Cavities, Decay & Caries — Is There a Difference?
What's the difference between cavities, decay and caries?
Fair question, though not exactly a rose by any other name because all of these terms describe the same thing. Tooth decay is the lay term for dental caries. Dental caries is the medical, or actually dental, name given to an infectious disease process that results in damage to the various layers of the tooth: the outer enamel, inner dentin and even the cementum (outer root material) of teeth. In a nutshell, or more precisely in a susceptible tooth, bacteria metabolize (convert) sugars from your diet into acids that damage the tooth structure, resulting in — you guessed it — cavities. It can also attack the cementum of exposed root surfaces, causing root surface caries.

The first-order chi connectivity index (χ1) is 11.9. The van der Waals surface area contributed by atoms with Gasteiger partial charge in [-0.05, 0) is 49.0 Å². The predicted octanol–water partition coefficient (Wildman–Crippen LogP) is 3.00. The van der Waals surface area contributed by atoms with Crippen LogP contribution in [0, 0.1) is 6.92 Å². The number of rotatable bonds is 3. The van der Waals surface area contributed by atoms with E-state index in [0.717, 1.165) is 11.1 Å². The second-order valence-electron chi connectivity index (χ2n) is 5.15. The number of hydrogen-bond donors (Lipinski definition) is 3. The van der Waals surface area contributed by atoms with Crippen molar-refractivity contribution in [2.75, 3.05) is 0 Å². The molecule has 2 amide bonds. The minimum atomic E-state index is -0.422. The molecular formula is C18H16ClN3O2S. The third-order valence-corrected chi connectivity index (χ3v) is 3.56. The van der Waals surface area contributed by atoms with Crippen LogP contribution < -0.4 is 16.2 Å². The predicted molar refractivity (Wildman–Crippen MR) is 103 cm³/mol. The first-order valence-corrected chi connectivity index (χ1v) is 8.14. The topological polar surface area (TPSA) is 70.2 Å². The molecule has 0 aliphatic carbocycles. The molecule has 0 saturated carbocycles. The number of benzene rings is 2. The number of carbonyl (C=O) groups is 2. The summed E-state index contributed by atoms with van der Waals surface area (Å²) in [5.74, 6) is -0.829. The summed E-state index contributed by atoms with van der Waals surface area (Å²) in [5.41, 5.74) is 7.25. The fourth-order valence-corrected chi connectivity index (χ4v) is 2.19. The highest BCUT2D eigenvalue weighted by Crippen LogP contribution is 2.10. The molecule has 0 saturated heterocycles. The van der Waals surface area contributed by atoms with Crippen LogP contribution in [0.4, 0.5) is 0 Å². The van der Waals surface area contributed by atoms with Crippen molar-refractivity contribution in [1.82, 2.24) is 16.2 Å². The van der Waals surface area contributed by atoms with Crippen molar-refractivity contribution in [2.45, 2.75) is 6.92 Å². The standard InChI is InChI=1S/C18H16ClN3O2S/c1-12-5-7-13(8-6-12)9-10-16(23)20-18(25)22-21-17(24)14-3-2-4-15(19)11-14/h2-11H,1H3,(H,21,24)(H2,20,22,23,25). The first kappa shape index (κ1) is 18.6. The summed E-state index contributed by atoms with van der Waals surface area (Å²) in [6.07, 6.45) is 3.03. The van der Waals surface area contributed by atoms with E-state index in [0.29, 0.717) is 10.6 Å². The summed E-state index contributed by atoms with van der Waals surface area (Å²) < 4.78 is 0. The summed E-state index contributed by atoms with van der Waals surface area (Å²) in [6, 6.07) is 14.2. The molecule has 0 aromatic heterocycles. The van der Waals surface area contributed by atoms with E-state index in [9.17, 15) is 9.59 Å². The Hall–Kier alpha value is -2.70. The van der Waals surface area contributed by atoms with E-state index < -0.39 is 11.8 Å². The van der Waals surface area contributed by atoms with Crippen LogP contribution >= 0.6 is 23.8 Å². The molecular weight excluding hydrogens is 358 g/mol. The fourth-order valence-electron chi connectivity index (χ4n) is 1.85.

Although the infective process can vary, this bacterially produced acid usually attacks the protected areas of teeth, meaning the microscopic pits and fissures and contact areas between the teeth where a toothbrush can't reach. As enamel breaks down (and minerals are dissolved out of the tooth surface), the process eventually penetrates into the underlying dentin, which contains much less mineral than the enamel. The process progresses faster in the softer dentin, where it mushrooms beneath the enamel thereby undermining it, causing “cavitation” — true cavity formation.
Too much information? You get the point.